The Red Sox are 6-1 and have gotten there via generally excellent pitching and the timely hitting of Hanley Ramirez and Xander Bogaerts, mostly, leading to general speculation that the latter two -- Bogaerts especially -- are “back.” I think it’s far too early to say as much, less for the sake of being a buzzkill than the sake of being consistent but yeah, a little of both.
It is seductive to read long-term trends into eight days’ worth of performance. I have done it with the offense in general, and I was probably wrong. I wrote yesterday that the Sox’s “new” aggressive approach at the plate didn’t seem to be working, at which point @AJ_Gullotta schooled me with a long-term mathematical theory behind the approach. You can read the entire thread starting here if you want, but my general takeaway was that a more aggressive approach would be more productive... if Sox batters actually took it. As of right now, they’re still relatively passive, though not nearly as passive as last season, when they were dead last at swinging at pitches in the strike zone.
Perhaps unsurprisingly, they are still having trouble scoring runs! J.D. Martinez has yet to homer, Andrew Benintendi started 0-11 and Jackie Bradley Jr. is sitting on a sub-Pokey Reese-ian .467 OPS. Bradley’s long-term offensive potential is mixed, but he’s certainly better than that, and the chances of Martinez missing home runs at this rate, going forward, are near-literally zero, only slightly lower than the odds of Benintendi slugging .167 for the year.
In all three of these cases, the players are hitting well below their historical baseline or any realistic one going forward. In all three of these cases, it’s easy to recognize that what we see now isn’t necessarily what we’re going to get. In the cases of Martinez and Benintendi, it’s almost certainly not.
That is certainly encouraging for a team that’s a blown save away from being undefeated, even if all the wins have come against weaksauce Florida teams. Similarly encouraging, to say the least, are the contributions of Bogaerts (a stellar .989 OPS) and Ramirez (a timely .816). But you know where I’m going: if we can’t extrapolate too much from the mediocre performances, we should not extrapolate too much from the good ones.
To be sure, I have been encouraged by Bogey’s performance and enchanted by Hanley’s, and to be clear, writers only use “to be sure” when they know they’re in a tough spot and are trying to meet their readers near the middle. That is certainly true here, not leastwise because I love Good Hanley quite a bit, but also because Hanley hasn’t been *great* so far, overall; the great part about his numbers so far is that the hits have come at the ends of big games. I’ll take it!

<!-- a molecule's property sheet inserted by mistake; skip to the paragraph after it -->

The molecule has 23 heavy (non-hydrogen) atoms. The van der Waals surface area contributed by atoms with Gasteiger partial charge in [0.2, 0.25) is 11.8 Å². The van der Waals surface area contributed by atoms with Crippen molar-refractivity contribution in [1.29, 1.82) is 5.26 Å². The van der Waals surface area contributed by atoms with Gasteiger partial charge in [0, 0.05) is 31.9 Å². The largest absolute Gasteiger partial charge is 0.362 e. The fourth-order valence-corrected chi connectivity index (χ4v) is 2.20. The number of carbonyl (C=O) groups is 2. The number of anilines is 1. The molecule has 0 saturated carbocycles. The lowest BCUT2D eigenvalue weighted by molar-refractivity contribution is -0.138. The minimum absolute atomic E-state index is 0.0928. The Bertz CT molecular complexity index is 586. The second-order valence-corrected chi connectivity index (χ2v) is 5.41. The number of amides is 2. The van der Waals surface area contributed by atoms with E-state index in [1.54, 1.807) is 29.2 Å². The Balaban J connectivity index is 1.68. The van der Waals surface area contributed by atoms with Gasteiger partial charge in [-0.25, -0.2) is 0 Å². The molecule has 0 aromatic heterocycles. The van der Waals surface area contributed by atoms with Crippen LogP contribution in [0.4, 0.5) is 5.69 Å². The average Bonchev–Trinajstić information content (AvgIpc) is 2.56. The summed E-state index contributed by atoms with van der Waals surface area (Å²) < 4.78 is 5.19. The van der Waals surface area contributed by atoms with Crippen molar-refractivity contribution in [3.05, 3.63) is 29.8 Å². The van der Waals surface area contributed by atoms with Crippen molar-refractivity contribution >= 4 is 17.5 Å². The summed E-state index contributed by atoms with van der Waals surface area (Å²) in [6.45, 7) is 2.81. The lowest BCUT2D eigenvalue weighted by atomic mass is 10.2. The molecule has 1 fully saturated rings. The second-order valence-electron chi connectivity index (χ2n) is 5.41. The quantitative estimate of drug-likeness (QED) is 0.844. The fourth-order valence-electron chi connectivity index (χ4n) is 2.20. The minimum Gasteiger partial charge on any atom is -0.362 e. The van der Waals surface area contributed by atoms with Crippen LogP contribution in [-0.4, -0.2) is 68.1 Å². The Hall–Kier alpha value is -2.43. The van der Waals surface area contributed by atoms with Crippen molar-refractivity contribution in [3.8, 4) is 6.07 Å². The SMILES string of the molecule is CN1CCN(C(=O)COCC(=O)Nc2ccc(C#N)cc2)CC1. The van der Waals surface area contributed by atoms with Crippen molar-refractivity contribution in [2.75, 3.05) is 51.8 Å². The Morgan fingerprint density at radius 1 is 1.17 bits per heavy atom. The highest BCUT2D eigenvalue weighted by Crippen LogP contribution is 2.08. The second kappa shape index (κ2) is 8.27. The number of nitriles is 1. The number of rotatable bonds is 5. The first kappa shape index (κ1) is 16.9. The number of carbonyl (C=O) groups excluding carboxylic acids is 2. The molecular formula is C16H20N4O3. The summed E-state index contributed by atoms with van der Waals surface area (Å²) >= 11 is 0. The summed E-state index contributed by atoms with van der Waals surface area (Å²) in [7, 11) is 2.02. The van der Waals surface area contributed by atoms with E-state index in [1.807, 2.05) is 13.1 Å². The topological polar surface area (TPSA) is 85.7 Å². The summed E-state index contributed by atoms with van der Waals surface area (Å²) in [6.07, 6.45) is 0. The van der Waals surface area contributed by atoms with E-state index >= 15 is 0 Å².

Bogaerts is the trickier case simply because we came into the year expecting him to define his career arc, and all he’s done through the first week-plus is hit like vintage Alex Rodriguez. For Xander stans, this stretch has served as a validation, obvious sample-size issues be damned. Speculation is powerful, powerful drug. To declare or speculate that Bogaerts is “back” based on a five percent return of the season is to gleefully announce, in so many words, that you are balls-to-the-wall-stoned on the good stuff.
And you know what? That’s cool! Bogaerts has given us every reason to be optimistic. Baseball exists for us to be rational at times and irrational at others, and, in the latter cases, to be called out on it by buttheads lik me. The idea that Bogaerts might already be “back” is, while fun, irrational. There simply hasn’t enough time to prove it. If he’s already “back,” he never really went anywhere in the first place, because there’s no way he could have finished the round-trip by now.
This has nothing to do with what I want, which is for Bogey to tie for second-place in the MVP award voting with all other members of the Red Sox who aren’t Bobby Poyner (who’d win). It has also nothing to do with what I expect, which is Bogaerts to be, yes, quite good, and certainly better than last year based on regression alone, not to mention his age and natural skill level. Let’s not mark X’s spot just yet.